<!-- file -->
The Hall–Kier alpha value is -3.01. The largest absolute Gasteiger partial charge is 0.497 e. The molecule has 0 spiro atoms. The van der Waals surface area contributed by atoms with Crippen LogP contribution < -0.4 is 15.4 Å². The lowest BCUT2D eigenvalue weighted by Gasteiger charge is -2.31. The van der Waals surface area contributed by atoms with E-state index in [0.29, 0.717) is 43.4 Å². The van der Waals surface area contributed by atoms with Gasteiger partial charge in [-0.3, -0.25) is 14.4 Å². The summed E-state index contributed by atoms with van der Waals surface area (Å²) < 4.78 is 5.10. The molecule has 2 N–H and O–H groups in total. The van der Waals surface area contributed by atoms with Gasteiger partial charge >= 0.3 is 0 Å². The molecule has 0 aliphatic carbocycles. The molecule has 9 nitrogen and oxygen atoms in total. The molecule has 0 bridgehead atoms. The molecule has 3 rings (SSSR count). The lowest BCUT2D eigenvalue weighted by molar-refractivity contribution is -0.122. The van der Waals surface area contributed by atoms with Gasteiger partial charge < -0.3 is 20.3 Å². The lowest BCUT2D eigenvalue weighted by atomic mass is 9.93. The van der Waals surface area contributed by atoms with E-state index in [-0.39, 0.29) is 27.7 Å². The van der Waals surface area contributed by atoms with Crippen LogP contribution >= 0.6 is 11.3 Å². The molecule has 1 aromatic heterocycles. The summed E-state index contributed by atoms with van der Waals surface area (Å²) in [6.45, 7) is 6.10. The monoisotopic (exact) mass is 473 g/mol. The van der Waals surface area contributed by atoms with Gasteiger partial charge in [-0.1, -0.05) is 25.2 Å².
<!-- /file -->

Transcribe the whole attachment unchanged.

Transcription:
The Hall–Kier alpha value is -3.01. The largest absolute Gasteiger partial charge is 0.497 e. The molecule has 0 spiro atoms. The van der Waals surface area contributed by atoms with Crippen LogP contribution < -0.4 is 15.4 Å². The lowest BCUT2D eigenvalue weighted by Gasteiger charge is -2.31. The van der Waals surface area contributed by atoms with E-state index in [0.29, 0.717) is 43.4 Å². The van der Waals surface area contributed by atoms with Gasteiger partial charge in [-0.3, -0.25) is 14.4 Å². The summed E-state index contributed by atoms with van der Waals surface area (Å²) < 4.78 is 5.10. The molecule has 2 N–H and O–H groups in total. The van der Waals surface area contributed by atoms with Gasteiger partial charge >= 0.3 is 0 Å². The molecule has 0 aliphatic carbocycles. The molecule has 9 nitrogen and oxygen atoms in total. The molecule has 0 bridgehead atoms. The molecule has 3 rings (SSSR count). The lowest BCUT2D eigenvalue weighted by molar-refractivity contribution is -0.122. The van der Waals surface area contributed by atoms with Gasteiger partial charge < -0.3 is 20.3 Å². The lowest BCUT2D eigenvalue weighted by atomic mass is 9.93. The van der Waals surface area contributed by atoms with E-state index in [-0.39, 0.29) is 27.7 Å². The van der Waals surface area contributed by atoms with Crippen LogP contribution >= 0.6 is 11.3 Å². The molecule has 1 aromatic heterocycles. The summed E-state index contributed by atoms with van der Waals surface area (Å²) in [6.45, 7) is 6.10. The monoisotopic (exact) mass is 473 g/mol. The van der Waals surface area contributed by atoms with Gasteiger partial charge in [-0.1, -0.05) is 25.2 Å².